Legislative Council: Tuesday, August 29, 2023


Lower Murray Reclaimed Irrigation Areas

The Hon. J.E. HANSON (15:31): My question is to the Minister for Primary Industries and Regional Development. Can the minister inform the chamber about the recent women of the Lower Murray Reclaimed Irrigation Area gathering in Murray Bridge and why it is important?

The Hon. C.M. SCRIVEN (Minister for Primary Industries and Regional Development, Minister for Forest Industries) (15:32): I thank the honourable member for his question. The Murray River flood events have shown the resilience of many who have been directly and indirectly impacted, and highlighted the typically Australian and South Australian response of rolling up the sleeves and helping one another. Sometimes it feels like that's a cliché but often it's actually very accurate about the way people have reacted in times of such difficulties. There are too many examples of this to mention and I am sure we are all grateful for each and every one of them.

Farmers along the Lower Murray Reclaimed Irrigation Areas have been particularly hard hit, not only preparing for the water as they watched it slowly rise and then dealing with the water at its peak but also as it receded and large volumes of water remained on their land, needing to be pumped off.

With PIRSA, SADA and DEW working together, dewatering has continued at a steady rate, with most of the work now completed and a few remaining areas underway. Although it is complex for a range of factors, including the need to ensure levees were stabilised to allow dewatering to occur, it is encouraging that dewatering is nearing completion.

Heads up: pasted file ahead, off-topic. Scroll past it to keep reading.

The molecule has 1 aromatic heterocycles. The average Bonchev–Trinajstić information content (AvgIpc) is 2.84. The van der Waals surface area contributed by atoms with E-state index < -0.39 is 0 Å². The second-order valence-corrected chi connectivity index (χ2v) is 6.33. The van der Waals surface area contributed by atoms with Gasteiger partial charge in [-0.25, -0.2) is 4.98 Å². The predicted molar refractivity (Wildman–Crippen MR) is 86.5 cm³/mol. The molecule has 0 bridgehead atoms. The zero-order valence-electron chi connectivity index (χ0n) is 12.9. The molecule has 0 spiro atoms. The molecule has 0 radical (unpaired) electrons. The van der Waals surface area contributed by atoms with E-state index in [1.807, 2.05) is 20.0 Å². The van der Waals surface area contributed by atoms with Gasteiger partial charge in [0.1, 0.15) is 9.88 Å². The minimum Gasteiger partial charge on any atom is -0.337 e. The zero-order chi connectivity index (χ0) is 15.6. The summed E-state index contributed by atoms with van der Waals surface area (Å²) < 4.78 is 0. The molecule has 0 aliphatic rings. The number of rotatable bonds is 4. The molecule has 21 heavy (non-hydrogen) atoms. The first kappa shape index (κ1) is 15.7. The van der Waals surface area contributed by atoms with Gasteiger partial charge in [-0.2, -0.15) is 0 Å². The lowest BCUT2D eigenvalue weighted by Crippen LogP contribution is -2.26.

On a number of occasions when I was on the ground before, during and after the floods, I met with Long Flat producers Alex Westlake and Jo Pfeiffer at Jo's Long Flat property near Murray Bridge. Each of these visits gave me additional insight into the issues they were facing on their respective properties and any general issues that they encountered with the response to the floods. Each meeting was productive and informative, and the view from Jo's verandah over the flood plains was a stark reminder of the enormity of the situation.

In the past few months, I have also been very pleased to hear from Alex, who highlighted once again the impact of the floods on farming families, in particular women who carry many of the responsibilities in difficult times on the farm. Alex wrote to me about a project for which she was seeking support, women of the LMRIA, to facilitate gatherings for women in the LMRIA to get together and share experiences, to learn from one another and to hear from guest speakers who could provide insight into natural disaster, trauma, wellbeing and resilience. I was very pleased that Alex's project was able to be supported through PIRSA, and I understand that assistance was also given through other agencies and organisations.

The first gathering of women of the LMRIA took place in early August in Murray Bridge. Unfortunately, I was overseas at the time so I couldn’t attend, but I was very pleased to hear of the success of the event, with a number of women in attendance hearing from Yorke Peninsula farmers Bec Smith and Kate Martin about their experiences after the terrible Yorketown fires a few short years ago, and also having the opportunity to support and network in a relaxing environment over coffee and cake in the fantastic 1924 steakhouse on the riverfront at Sturt Reserve.

It is incredibly important for communities to stay connected, particularly in the face of shared challenges. Women of the LMRIA is a great step forward for women in the area to seek the support of others who know what they are going through. I congratulate Alex and Jo and all of those in attendance at the first event, including PIRSA, DPC, RBS staff and other support agencies and networks. I really look forward to hopefully being able to attend the next event, which I hope will be in the near future.